When can we skip the alt tag? - Accessibility

Posted on May 05, 2019

Images have alt attributes that describe the said image for screen readers. The alt tags are also shown by browsers when the image does not load. The question we are looking at today is, When is it okay to skip the alt tag?

Never.

That was a trick question, you should never skip the alt tag.

But there are times when you can leave it empty and those are the cases I plan to explore in this post.

How do we leave it empty?

<img src="{source}" alt="" />

That was simple.

What are the consequences of leaving it empty?

  1. Screen readers will not detect your image.
  2. If it is broken, there will not be an alternative text to determine the context provided by the image.

When do we use the alt tag?

This depends on the picture and the context it is presented in.

If a user is able to understand the use of the picture in the context it is used in without using any caption, this would be the case for you to use an alt tag to explain it to a non visual user.

For example, consider this image:

A Boy and his imaginary friend dancing

Without any companion text, a person who uses the visual stimulus can tell that this is a boy and a tiger (probably an imaginary friend of the small boy) dancing in joy. This is the context you need to provide to the non visual user using the alt tag.

Decorative Images

These cover the cases when the image is merely used for decoration purposes. For example, the images that could be used to seperate sections in articles.

These can already be indicated in HTML using section tags and do not require the presence of these decorative images. Providing an alt text to these images just confuse the non visual user further to their usage. Furthermore, these tend to be repeated across the page in most cases and would be irritating when repeated by reader several times.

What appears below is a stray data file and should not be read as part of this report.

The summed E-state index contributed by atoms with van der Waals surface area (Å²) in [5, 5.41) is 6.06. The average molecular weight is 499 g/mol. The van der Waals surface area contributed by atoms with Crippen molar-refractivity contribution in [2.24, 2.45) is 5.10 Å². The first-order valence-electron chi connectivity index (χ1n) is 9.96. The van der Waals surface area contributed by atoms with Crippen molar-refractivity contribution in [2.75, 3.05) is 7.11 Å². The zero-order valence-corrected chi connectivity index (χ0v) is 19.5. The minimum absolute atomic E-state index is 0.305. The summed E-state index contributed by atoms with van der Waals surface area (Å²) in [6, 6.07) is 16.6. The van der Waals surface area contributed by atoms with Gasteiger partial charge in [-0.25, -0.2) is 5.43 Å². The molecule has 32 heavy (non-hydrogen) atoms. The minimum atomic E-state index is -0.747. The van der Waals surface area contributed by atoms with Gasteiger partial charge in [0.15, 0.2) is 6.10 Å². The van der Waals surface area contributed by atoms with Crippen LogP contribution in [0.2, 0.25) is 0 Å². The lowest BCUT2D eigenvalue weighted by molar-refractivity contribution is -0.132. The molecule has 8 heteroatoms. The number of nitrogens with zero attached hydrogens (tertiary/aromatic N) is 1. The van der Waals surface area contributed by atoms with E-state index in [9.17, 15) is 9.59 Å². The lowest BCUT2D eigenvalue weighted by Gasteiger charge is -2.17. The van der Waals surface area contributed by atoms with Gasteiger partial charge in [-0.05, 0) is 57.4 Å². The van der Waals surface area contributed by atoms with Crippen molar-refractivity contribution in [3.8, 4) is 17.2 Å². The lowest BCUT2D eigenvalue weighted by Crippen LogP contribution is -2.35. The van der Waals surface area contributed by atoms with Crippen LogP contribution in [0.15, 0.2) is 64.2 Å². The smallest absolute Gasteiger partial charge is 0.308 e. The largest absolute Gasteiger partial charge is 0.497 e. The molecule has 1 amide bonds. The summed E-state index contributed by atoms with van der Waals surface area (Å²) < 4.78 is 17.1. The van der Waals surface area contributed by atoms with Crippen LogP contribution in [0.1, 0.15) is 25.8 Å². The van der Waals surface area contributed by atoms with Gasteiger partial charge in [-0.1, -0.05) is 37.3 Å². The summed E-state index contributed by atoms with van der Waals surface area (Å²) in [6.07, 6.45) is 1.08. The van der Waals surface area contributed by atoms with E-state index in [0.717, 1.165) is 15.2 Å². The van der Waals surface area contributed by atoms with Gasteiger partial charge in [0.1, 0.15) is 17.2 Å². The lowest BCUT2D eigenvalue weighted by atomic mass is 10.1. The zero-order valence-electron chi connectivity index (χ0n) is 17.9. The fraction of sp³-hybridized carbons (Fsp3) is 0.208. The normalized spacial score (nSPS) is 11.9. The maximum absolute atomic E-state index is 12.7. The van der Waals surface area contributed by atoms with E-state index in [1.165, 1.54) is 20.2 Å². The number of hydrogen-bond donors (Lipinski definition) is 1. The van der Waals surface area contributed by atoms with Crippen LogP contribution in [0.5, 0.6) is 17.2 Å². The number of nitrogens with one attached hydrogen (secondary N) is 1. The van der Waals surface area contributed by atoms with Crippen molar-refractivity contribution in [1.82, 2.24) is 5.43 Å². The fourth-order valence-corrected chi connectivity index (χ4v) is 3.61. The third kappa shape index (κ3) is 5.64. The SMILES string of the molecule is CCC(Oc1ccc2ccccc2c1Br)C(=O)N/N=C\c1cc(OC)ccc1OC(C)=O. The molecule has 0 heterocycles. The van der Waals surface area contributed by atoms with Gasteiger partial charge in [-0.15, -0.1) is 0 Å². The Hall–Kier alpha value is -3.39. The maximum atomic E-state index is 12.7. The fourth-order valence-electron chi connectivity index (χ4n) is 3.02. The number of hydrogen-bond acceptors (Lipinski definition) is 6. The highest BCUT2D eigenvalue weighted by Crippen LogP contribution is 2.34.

It is okay to leave the alt tag empty in this case.

When do we use the caption?

Sometimes just the image is not enough. Even for the visual user,it requires some kind off textual information to make sense of the data.

For example, consider the same image that we used in the earlier example with a different title:

Golden Age of Cartoons

Characters from Calvin and Hobbes Cartoon by Bill Watterson

Now, the image is used in a different context from before. Even if the article is about Cartoons in general, there might be audience to your article who are not aware of Calvin and Hobbes (shame on you!).

For them we introduce the concept of a caption for the image:

<figure>
<img src="source" alt="" />
<figcaption>
Characters from Calvin and Hobbes Cartoon by Bill Watterson
</figcaption>
</figure>

We associate the caption with the image with help of figure tag.

Now, notice that both visual and non visual audience are treated to the same information. Providing the alt tag on the image would lead to no more information for the non visual information. Hence, in this situation we leave the alt tag as empty.

When images serve a functionality within the page.

Images/Icons often serve as placeholders inside buttons or links that can be clicked. These are often cases when the alt tag should never be missed.

Several examples for this are perhaps Zoom, Print, Search, Download buttons that are present on several webpages. These actions are characterised by distinctive icons rather than text and very often they contain only icons. In this case, it is very important that the alt tag spell out the functionality which will be carried out when clicking on the image.

There may also be cases, where image is a decoration.

Example download button with icon and text

In this case, even though there is an icon representing download, it is accompanied by text. Hence, providing an alt text does not bring anything new to the table that the text has not announced. This is a case where alt can be skipped.

External Resources on the topic:

  1. https://www.w3.org/WAI/tutorials/images
  2. https://accessibility.psu.edu/images/imageshtml/

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